The Harvester Judgement and the basic wage

On 8 November 1907 HB Higgins, the President of the Commonwealth Conciliation and Arbitration Court, handed down his famous Harvester Judgement, enforcing a basic rate of pay ­– in effect, a minimum wage.

This was a time when working people across the globe were often treated like commodities. Pay was determined by market rates (usually how little employers could get away with paying) with little or no regard for how workers would afford to pay for the necessities of life.

The union movement always opposed this logic. Workers are human beings who deserve a wage that at the very least we can survive on. Even in the nineteenth century we campaigned for governments and employers to take action to make sure this was the case.

In Victoria, liberal reformers prompted by union campaigns had set the first compulsory minimum wage in the world in 1896. It was one of many union-influenced progressive reforms implemented at the time in Australia that drew international attention and acclaim. Professor Marilyn Lake has demonstrated how these ideas influenced global movements for social reform and change.

In 1907, the owner of the Sunshine Harvester Factory sought to avoid paying an excise tax by demonstrating that he paid ‘fair and reasonable’ wages to his employees, which would qualify him for an exemption. The unions representing workers at the Factory objected to this claim, and Higgins decided to use this as a test case for what constituted a fair and reasonable wage.

Higgins ruled that the employer had a responsibility to offer a wage that was based on ‘the normal needs of the average employee regarded as a human being living in a civilised community’.

This ruling meant that wage rates should take account of workers’ needs and not be solely dependent upon an employer’s profits. As he explained, if your business model did not include paying your workers appropriate wages, you shouldn’t be in business. Plenty of modern employers could learn a lot from Justice Higgins!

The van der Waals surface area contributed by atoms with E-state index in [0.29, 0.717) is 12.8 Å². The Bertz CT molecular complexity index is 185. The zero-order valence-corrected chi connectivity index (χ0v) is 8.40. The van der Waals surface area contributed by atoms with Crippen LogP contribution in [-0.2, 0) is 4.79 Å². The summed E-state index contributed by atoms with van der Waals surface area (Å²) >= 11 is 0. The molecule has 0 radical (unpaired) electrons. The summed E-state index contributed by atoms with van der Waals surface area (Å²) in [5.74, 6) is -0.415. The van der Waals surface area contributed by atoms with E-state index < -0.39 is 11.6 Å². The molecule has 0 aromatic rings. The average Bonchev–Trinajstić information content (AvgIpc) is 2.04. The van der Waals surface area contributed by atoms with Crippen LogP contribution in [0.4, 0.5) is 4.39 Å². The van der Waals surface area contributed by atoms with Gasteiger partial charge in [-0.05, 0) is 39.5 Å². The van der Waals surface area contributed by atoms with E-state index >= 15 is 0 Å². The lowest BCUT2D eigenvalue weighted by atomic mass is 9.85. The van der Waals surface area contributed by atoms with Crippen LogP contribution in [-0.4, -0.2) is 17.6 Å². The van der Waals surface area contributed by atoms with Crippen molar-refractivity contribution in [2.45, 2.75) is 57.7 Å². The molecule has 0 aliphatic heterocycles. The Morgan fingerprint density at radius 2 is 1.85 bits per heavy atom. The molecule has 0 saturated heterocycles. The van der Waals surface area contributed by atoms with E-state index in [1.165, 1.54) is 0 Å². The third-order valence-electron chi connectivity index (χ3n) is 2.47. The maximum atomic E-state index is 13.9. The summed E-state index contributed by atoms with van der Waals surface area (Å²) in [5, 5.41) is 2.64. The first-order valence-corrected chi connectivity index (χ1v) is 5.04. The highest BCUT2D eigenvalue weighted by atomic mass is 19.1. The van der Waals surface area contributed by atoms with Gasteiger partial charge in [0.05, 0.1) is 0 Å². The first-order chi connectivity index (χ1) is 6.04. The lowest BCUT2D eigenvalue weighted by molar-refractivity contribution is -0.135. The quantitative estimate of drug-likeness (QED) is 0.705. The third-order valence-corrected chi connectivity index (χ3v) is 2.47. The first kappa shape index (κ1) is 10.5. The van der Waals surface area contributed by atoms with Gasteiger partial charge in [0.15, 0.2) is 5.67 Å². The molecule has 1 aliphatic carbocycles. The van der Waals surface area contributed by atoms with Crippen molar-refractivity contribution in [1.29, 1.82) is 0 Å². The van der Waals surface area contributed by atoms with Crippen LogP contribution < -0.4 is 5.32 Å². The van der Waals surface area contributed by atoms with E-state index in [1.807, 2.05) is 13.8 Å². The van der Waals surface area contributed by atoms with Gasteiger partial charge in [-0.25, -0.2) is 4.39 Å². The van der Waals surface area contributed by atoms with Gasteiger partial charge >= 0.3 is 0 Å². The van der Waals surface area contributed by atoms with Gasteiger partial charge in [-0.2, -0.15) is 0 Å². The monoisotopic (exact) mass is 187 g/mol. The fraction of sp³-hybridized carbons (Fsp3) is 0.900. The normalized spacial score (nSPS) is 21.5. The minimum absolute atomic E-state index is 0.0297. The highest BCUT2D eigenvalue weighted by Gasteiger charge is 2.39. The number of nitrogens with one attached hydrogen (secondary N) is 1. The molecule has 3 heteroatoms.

Higgins’s ruling was a massive step forward, though it was a product of its time, and the basic wage was granted to male workers based on the presumption that they would be the breadwinner of their families. Unions campaigned throughout the following decades to win equal pay for working women.

State and federal employment exclusions also barred Indigenous workers from gaining the benefits of the decision, leading to a long campaign by First Nations workers for wage justice.

But the extent and significance of this ruling should not be underestimated. This new national standard made clear that working people were just that – people! It was a statement not just about the nature of work at the Harvester Factory, but more broadly, about the type of society Australia was, and the type of country Australians wanted it to be.

The industrial relations system has changed massively since 1907. In recent decades successive conservative governments have done whatever they can to undermine the old arbitration system and to create something less fair, and more relentless in the service of profit. At the heart of this has been the unceasing attacks on unions.

This is because they know that we will never stop defending the rights of working people, and insisting that workers are more than just the jobs we do – we are human beings with real lives, real responsibilities, and the right to decent pay.

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